Tuesday, 11 December 2012

Mysterious Mak - Poppyseed

The poppy flower is but the beginning of a delicious journey in the human tradition.  Red, beautiful, growing, scattered by the wind, seeded by nature or by hands, the poppy is essentially a weed, a hardy wild flower that has possibly 6,000 years or more Ukrainian culinary tradition.

First, grow a lot of poppies to maturity.  Enjoy the beauty.  The petals will fall and the seeds will gradually dry to maturity. Before the holes in the top of the head release the seeds, bring in a bouquet of dried poppy stocks to dry further.  Pop the tops off and drain the seeds into a bowl, then sift out all the excess bits.  Keep the seeds frozen until use.

Before modern technology, in traditional use, one would grind the poppy seeds using a mortar and pestle, a large one called a makitra, макітра, and makohon, макогон.  The poppy seed releases a white liquid that smells a bit like almonds.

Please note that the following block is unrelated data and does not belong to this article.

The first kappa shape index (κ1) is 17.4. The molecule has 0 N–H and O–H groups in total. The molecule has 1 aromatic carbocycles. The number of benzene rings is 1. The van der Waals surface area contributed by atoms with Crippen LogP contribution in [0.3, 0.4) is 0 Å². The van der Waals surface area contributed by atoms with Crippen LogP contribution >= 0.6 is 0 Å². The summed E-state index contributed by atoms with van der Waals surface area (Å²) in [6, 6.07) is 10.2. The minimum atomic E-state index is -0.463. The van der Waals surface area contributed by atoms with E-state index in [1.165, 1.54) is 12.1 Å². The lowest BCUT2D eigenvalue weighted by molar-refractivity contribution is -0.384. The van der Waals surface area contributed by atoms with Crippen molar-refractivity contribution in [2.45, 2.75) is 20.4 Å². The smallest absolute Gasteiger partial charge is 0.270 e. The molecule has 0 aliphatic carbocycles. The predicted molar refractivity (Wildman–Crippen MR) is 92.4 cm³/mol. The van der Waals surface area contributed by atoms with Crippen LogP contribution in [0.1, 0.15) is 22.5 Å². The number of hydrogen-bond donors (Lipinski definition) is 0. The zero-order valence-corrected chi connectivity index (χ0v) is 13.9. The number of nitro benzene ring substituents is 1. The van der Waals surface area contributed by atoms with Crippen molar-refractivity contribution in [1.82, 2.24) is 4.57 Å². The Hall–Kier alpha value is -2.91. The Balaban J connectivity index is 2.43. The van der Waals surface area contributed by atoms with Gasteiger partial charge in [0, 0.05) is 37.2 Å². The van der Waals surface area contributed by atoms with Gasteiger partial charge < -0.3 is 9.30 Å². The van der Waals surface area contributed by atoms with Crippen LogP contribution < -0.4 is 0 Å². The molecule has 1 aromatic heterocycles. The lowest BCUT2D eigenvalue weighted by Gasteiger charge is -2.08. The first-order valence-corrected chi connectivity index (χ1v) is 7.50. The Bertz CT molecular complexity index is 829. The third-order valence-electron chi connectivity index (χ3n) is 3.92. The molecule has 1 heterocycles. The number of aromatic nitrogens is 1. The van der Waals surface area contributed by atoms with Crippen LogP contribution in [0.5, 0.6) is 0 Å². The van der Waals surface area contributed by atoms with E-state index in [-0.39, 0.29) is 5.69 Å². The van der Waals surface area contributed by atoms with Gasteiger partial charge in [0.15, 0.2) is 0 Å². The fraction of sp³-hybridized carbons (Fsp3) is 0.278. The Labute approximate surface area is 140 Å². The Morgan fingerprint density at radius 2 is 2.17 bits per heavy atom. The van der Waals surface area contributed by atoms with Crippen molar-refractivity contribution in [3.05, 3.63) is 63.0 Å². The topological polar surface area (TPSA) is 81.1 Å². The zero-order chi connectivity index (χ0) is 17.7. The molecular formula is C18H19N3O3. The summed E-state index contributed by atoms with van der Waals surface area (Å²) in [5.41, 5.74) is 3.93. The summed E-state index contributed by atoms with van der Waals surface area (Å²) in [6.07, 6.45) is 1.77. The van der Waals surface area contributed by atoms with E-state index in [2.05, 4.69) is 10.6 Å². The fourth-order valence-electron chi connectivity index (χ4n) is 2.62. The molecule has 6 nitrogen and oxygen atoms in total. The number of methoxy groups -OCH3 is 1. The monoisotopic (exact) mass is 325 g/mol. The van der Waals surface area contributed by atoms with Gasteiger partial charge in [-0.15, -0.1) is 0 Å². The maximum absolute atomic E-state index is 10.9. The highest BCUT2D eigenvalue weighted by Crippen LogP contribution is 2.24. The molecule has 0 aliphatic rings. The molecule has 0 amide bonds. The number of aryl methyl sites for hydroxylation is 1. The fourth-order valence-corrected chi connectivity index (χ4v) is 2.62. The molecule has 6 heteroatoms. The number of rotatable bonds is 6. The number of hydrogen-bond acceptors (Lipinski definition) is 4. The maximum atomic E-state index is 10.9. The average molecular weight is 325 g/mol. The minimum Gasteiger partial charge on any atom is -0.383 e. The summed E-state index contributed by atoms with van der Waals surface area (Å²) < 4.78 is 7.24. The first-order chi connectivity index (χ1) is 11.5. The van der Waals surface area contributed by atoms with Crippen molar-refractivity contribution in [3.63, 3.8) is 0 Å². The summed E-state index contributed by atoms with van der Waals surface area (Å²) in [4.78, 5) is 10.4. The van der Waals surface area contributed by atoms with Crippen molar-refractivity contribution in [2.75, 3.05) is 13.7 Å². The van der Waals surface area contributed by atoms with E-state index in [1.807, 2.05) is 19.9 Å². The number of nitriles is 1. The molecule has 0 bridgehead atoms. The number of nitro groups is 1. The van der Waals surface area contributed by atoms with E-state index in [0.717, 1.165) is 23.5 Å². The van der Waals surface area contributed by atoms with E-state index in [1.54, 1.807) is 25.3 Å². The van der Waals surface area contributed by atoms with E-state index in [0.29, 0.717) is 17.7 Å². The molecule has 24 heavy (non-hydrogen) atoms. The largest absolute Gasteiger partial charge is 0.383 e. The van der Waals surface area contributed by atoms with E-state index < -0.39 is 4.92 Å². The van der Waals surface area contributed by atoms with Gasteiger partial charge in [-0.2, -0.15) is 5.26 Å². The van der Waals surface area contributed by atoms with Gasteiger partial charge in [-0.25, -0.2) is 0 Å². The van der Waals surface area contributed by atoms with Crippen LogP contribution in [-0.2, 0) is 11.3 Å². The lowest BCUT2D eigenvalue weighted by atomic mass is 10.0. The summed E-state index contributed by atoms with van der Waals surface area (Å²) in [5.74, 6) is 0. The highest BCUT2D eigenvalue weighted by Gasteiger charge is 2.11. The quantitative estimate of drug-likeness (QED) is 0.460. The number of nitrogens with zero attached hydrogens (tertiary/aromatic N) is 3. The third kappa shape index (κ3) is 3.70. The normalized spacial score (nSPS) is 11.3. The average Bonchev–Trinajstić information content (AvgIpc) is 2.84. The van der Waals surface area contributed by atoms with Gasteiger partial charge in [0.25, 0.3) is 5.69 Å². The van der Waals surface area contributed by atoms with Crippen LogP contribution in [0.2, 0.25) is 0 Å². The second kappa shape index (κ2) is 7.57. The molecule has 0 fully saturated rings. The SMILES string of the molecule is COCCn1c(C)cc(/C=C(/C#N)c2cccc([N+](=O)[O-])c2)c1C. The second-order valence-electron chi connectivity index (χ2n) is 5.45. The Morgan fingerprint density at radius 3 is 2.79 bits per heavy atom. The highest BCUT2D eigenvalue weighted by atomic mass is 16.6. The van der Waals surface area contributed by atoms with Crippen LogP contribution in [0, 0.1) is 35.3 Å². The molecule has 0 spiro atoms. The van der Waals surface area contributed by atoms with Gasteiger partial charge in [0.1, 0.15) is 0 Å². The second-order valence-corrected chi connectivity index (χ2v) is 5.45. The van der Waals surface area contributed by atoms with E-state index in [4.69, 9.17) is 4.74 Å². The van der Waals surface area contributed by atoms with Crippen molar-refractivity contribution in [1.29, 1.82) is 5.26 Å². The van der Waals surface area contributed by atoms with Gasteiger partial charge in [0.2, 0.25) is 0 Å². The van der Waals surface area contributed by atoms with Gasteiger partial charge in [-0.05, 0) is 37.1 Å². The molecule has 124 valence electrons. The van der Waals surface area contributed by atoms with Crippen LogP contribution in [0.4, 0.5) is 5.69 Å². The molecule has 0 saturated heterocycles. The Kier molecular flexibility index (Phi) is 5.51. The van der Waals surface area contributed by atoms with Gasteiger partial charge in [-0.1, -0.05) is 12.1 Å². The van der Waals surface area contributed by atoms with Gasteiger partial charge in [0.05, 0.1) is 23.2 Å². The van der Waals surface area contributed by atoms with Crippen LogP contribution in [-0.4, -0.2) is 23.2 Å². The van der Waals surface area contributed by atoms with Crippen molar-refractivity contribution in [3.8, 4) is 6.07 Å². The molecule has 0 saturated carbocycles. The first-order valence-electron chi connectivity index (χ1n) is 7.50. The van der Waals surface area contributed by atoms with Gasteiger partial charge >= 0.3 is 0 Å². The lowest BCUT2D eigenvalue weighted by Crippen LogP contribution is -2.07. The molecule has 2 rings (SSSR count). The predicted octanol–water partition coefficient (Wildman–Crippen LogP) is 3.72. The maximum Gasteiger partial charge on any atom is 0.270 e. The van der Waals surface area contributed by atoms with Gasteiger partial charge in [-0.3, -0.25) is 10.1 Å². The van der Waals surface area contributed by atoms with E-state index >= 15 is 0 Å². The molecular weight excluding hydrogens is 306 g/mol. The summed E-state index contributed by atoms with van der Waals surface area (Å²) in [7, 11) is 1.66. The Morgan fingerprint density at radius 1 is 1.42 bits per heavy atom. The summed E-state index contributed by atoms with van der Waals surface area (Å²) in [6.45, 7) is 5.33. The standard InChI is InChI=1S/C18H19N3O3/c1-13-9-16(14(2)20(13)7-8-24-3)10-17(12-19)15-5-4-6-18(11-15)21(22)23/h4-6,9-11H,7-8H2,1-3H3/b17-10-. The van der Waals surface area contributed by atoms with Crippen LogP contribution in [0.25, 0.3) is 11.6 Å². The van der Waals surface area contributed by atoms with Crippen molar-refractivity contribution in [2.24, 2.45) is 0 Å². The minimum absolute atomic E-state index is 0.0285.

I have seen recipes using dried poppy seeds, but the product is much different from traditional East European cooking. While Baba used the makitra and makohon, it is safe cooking practice to quick scald the seeds before use.  Moistening the seeds, then grinding them in a blender produces a creamy, soft and white paste that makes for delicate and delicious culinary use.

Being present in the moment, you have to consider how much time, care and love traditional delicacies require.  Imagine grinding your poppy seed in this tool, which sits nobly on my shelf as a reminder of how Baba spent a lot of her winter evenings.

Can you recommend a method that has worked for you?

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